2. In the frame of'acar or similar struct- Ilo ure, the combination oi a compound beam composed of an upper and a lower member lying parallel to each other, each member being formed of channel-iron and the two members being placed with the concavities opposed, each member being also provided with lianges and the flanges of the two members being opposed, a cross-tie or girder passing between said flanges and secured thereto, substantially as and for the purpose described.
3. In the frame of a car or similar structure, the combination of a compound side sill composed of two channel-bars with their concave faces in opposition, a stud placed between said channel-bars, a joint-iron fitting the interior of the channel-bar, and the stud and bolts securing the parts together, substantially as and for the purposes described.
4f. In a car-frame, the combination of the middle sills composed of upper and lower members, each of said members being built up of channel-iron, as described, the said.
lower members having extended ends e e, and the draw-head K, all arranged and combined to form a continuous draw-bar integral with the floor-frame, substantially as and for the purpose described.
5. A joint-fillet for uniting channel-iron, consisting of a metallic cross of two prisms crossing each other and having at their j unction a united thickness greater than that of either part, but less than the united thickness of both parts, whereby provision is made to have either part fit into a gain in the lianges of a channehiron, into the channel of which the other part is placed.
G. A joint-iillet for uniting channehiron, consisting of a metallic cross of two prisms crossing each other, having at their junction a united thickness greater than that of either part, but less than the united thickness of both, and one of the members being provided with a ledge or step, substantially as and for the purposes described.
7. In combination with a channel-bar, sill, and a stud also provided with a channel, the herein-described joint-fillet, the flange of said sill being provided with a gain to receive the upright member of said joint-fillet, substantially as and for the purpose described.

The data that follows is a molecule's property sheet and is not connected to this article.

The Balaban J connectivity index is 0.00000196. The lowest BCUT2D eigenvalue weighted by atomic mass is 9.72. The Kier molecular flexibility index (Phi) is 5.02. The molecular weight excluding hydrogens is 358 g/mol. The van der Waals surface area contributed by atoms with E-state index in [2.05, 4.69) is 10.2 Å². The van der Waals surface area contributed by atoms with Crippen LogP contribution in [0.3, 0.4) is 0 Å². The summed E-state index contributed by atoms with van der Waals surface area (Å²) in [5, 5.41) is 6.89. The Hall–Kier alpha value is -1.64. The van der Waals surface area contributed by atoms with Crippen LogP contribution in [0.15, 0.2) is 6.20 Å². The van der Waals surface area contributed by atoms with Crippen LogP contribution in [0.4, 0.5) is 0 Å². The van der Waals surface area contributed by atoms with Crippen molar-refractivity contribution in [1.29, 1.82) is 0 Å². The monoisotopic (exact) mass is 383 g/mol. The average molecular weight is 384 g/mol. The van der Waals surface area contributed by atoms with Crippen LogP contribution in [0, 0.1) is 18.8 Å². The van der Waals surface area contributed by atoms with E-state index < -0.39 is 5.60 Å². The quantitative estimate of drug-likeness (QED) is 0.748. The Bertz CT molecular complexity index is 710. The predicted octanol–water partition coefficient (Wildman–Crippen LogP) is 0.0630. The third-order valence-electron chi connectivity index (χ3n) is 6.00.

8. In a car structure, the combination of side sills and end sills meeting at oblique angles, the said end sills being broken in contour, whereby an angled end to the car-frame is formed and the car-licor is Octagon-shaped, substantially as and for the purpose described.
9. The combination of a car and a continuous draw-bar made integral with the middle sill of said car, the said middle sill and said draw-bar being formed of compound beams of angle-iron, with the flanges of said angleiron onthe lower side of said sill opposed to the flanges of angle-iron on the upper side of said draw-bar, substantially as and for the purposes described.
lO. In a car structure, a concave-metallic end sill, combined with compound central sills having an upper part received within the concavity of the end sill and a lower part "proa jecting underl and beyond, substantially as and for the purpose described.
Il. In a car structure, a concaved metallic end sill circular or broken in horizontal contour, adapted to receive within the cavity the ends ofthe upper part of the central sills, combined with a compound central sill having an upper and a lower part, substantially as and for the purpose described.
l2. In a car structure, a lock-joint between sills and studs formed by the combination of a channel-bar sill, a cross-shaped fillet, and a channeled stud, one arm of said cross-shaped fillet resting in the channel of said sill and the cross-arm lying across said sill being notched into the,ilanges thereof and resting in the channel of said stud.
13. A car-frame or other similar structure composed of compound floor-sills tied together by plates passing between the members of the middle sills and fastened tothe side sills trussed by cross truss-plates passing over the middle sills connected to the side sills, substantially as and for the purpose described.
Il. In a car structure, acompound metallic end sill, combined with the central sills having the upper part of said central sills received within the cavity of the compound end sill and the two continuous lower parts of the central sills projecting under and beyond, substantially as and for the purpose described.
l5. In a car structure, the combination of a compound metallic end sill madeintegral with the side sills and provided with a channel, and central longitudinal sills engaged within the channel of the end sills and secured thereto by a fillet or joint iron, substantially as and for the purpose described.
I6. In a car structure having an Octagonshaped floor, the combination of corner-faces furnishing a recess between the meeting ends of contiguous cars, and a ladder-frame located on said corner-face and within said recess, substantially 'as and for the purposedescribed.
In testimony whereof I sign this specification in the presence of two witnesses.
" HENRY C. HODGES.
MARION A. REEvE, DELL BRowNE.